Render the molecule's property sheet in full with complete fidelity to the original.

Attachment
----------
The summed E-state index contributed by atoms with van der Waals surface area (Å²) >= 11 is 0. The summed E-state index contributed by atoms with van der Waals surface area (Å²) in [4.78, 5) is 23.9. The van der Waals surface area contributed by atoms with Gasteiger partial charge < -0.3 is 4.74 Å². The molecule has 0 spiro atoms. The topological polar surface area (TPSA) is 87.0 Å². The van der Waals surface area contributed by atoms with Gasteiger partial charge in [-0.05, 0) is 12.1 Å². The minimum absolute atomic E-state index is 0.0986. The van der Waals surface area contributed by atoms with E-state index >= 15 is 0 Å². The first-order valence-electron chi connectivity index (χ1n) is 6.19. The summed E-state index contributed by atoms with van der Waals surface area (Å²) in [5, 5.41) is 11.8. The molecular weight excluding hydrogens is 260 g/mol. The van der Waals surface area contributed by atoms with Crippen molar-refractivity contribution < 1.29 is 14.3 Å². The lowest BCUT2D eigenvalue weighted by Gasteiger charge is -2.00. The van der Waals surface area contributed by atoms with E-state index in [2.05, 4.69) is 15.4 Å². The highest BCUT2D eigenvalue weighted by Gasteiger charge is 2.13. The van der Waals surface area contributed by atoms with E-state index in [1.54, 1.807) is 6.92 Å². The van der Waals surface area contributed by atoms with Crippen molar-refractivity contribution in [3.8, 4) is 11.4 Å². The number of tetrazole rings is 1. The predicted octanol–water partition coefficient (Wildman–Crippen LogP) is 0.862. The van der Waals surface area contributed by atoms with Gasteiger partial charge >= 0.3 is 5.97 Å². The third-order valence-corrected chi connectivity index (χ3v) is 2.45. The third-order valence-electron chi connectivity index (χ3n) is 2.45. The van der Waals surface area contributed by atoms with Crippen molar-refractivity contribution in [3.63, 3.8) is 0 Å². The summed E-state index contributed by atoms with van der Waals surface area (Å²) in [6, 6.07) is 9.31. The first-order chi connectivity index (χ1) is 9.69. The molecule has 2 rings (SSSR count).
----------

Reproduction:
The summed E-state index contributed by atoms with van der Waals surface area (Å²) >= 11 is 0. The summed E-state index contributed by atoms with van der Waals surface area (Å²) in [4.78, 5) is 23.9. The van der Waals surface area contributed by atoms with Gasteiger partial charge < -0.3 is 4.74 Å². The molecule has 0 spiro atoms. The topological polar surface area (TPSA) is 87.0 Å². The van der Waals surface area contributed by atoms with Gasteiger partial charge in [-0.05, 0) is 12.1 Å². The minimum absolute atomic E-state index is 0.0986. The van der Waals surface area contributed by atoms with E-state index >= 15 is 0 Å². The first-order valence-electron chi connectivity index (χ1n) is 6.19. The summed E-state index contributed by atoms with van der Waals surface area (Å²) in [5, 5.41) is 11.8. The molecular weight excluding hydrogens is 260 g/mol. The van der Waals surface area contributed by atoms with Crippen molar-refractivity contribution < 1.29 is 14.3 Å². The lowest BCUT2D eigenvalue weighted by Gasteiger charge is -2.00. The van der Waals surface area contributed by atoms with E-state index in [2.05, 4.69) is 15.4 Å². The highest BCUT2D eigenvalue weighted by Gasteiger charge is 2.13. The van der Waals surface area contributed by atoms with E-state index in [1.54, 1.807) is 6.92 Å². The van der Waals surface area contributed by atoms with Crippen molar-refractivity contribution in [3.8, 4) is 11.4 Å². The number of tetrazole rings is 1. The predicted octanol–water partition coefficient (Wildman–Crippen LogP) is 0.862. The van der Waals surface area contributed by atoms with Gasteiger partial charge >= 0.3 is 5.97 Å². The third-order valence-corrected chi connectivity index (χ3v) is 2.45. The third-order valence-electron chi connectivity index (χ3n) is 2.45. The van der Waals surface area contributed by atoms with Crippen molar-refractivity contribution in [3.63, 3.8) is 0 Å². The summed E-state index contributed by atoms with van der Waals surface area (Å²) in [6, 6.07) is 9.31. The first-order chi connectivity index (χ1) is 9.69. The molecule has 2 rings (SSSR count).